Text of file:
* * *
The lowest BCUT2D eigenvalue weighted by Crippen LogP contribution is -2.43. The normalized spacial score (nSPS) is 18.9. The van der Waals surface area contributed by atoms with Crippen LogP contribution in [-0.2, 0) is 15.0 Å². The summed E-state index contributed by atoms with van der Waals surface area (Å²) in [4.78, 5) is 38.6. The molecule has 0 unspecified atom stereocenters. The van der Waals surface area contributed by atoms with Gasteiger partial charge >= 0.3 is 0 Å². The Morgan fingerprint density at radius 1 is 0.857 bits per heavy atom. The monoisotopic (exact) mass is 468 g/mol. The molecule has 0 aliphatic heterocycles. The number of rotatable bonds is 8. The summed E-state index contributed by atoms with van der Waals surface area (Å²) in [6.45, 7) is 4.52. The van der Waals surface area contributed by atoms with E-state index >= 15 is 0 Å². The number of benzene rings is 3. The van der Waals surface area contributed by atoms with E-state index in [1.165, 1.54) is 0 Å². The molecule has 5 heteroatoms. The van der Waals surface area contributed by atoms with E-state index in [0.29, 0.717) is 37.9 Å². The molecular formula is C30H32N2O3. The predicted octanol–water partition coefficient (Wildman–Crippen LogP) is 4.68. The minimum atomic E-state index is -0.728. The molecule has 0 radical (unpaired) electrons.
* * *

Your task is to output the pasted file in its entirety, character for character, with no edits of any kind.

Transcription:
The lowest BCUT2D eigenvalue weighted by Crippen LogP contribution is -2.43. The normalized spacial score (nSPS) is 18.9. The van der Waals surface area contributed by atoms with Crippen LogP contribution in [-0.2, 0) is 15.0 Å². The summed E-state index contributed by atoms with van der Waals surface area (Å²) in [4.78, 5) is 38.6. The molecule has 0 unspecified atom stereocenters. The van der Waals surface area contributed by atoms with Gasteiger partial charge >= 0.3 is 0 Å². The Morgan fingerprint density at radius 1 is 0.857 bits per heavy atom. The monoisotopic (exact) mass is 468 g/mol. The molecule has 0 aliphatic heterocycles. The number of rotatable bonds is 8. The summed E-state index contributed by atoms with van der Waals surface area (Å²) in [6.45, 7) is 4.52. The van der Waals surface area contributed by atoms with E-state index >= 15 is 0 Å². The number of benzene rings is 3. The van der Waals surface area contributed by atoms with E-state index in [1.165, 1.54) is 0 Å². The molecule has 5 heteroatoms. The van der Waals surface area contributed by atoms with E-state index in [0.29, 0.717) is 37.9 Å². The molecular formula is C30H32N2O3. The predicted octanol–water partition coefficient (Wildman–Crippen LogP) is 4.68. The minimum atomic E-state index is -0.728. The molecule has 0 radical (unpaired) electrons.